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Effort to nix English immersion in Arizona finds support

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Posted at 2:10 PM, Oct 14, 2019
and last updated 2019-10-14 20:49:03-04

PHOENIX — Nearly two decades after getting Arizona voters' approval, a law mandating an English-only education for non-native speakers may get repealed in 2020.

Democratic Superintendent of Public Instruction Kathy Hoffman intends to make a repeal a top priority and is seeing support even from some Republicans, the Arizona Capitol Times reported.

Known as Proposition 203, the 2000 ballot measure forced English-language learners to speak only English and spend a year in immersion classes. Bilingual education was banned.

Superintendent Hoffman sent the following statement to ABC15 on Monday:

“I support the repeal of Prop 203, Arizona’s English-only education law, because it hasn’t worked. Our English language learning students lag behind their English speaking counterparts across the major indicators. We should be using evidence-based best practices and giving flexibility to school communities so our EL students can more quickly pick up their new language and succeed in the long-term.”

Lawmakers on both sides of the aisle say recent data indicates the English-only approach is not easing students' struggles. According to the state Department of Education, the 2017 graduation rate of students with limited English proficiency was around 40 percent.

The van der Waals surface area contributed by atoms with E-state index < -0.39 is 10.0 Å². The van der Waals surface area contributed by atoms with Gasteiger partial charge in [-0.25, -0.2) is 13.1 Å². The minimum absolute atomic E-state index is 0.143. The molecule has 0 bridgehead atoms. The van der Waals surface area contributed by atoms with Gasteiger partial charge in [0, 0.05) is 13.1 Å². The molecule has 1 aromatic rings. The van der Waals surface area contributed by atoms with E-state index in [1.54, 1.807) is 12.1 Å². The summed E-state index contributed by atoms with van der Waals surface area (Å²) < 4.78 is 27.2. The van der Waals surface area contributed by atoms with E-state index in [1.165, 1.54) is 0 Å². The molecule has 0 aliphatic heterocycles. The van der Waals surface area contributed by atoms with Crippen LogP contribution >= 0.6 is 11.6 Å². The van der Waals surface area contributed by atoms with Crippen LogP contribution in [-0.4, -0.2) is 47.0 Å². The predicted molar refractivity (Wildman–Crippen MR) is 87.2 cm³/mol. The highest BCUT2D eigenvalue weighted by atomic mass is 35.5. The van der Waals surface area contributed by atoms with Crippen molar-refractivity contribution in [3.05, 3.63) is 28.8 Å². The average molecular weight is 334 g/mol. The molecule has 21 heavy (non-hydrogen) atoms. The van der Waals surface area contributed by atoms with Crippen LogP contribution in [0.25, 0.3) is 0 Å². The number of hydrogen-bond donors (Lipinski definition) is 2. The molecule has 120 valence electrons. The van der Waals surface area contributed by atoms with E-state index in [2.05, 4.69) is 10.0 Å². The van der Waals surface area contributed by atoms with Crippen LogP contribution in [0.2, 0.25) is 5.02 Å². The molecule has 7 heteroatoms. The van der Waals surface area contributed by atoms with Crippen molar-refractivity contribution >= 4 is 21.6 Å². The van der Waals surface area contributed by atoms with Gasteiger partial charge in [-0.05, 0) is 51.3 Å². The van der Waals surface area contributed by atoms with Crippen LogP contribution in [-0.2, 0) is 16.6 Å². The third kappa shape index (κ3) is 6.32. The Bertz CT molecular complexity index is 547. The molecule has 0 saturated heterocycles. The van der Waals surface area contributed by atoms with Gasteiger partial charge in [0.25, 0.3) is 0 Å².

"Studies are showing more and more that if you can teach students in both languages simultaneously they can do much better in all subjects," said Republican Rep. Michelle Udall, who chairs the House Education Committee.

Polls taken during the last legislative session indicate that more voters would also be on board with a repeal, she added.

Critics say non-native speakers end up lagging in their other classes while struggling with learning English.

Reyna Montoya, 28, grew up under the English-only requirements. When she was 13, Montoya was attending a four-hour English-immersion block of class time. Because of that, she wasn't able to go into an honors math class and fell behind in other subjects.

"I was really good at math, but because of the block I couldn't make it work with my schedule," said Montoya, who heads a Phoenix community organization that helps undocumented children. "I felt discouraged that all that seemed to matter about me wasn't that I was good at math, but that I could not speak English."

A proposed appeal nearly made it through the Arizona Legislature last year. A measure sponsored by Republican Rep. John Fillmore made it through the House but never went up for a full Senate vote.

A bill led by Republican Sen. Paul Boyer signed into law by Gov. Doug Ducey earlier this year has scaled back the English-only education requirements. The legislation decreases the time English Language Learners, or ELL students, have to spend in immersion class from four hours a day to two.

"Everybody, even my most conservative colleagues are for the repeal and that has been the case both times legislation has been offered," Brophy-McGee said. "There are still some hurdles to overcome, but I am absolutely certain we will get there next session."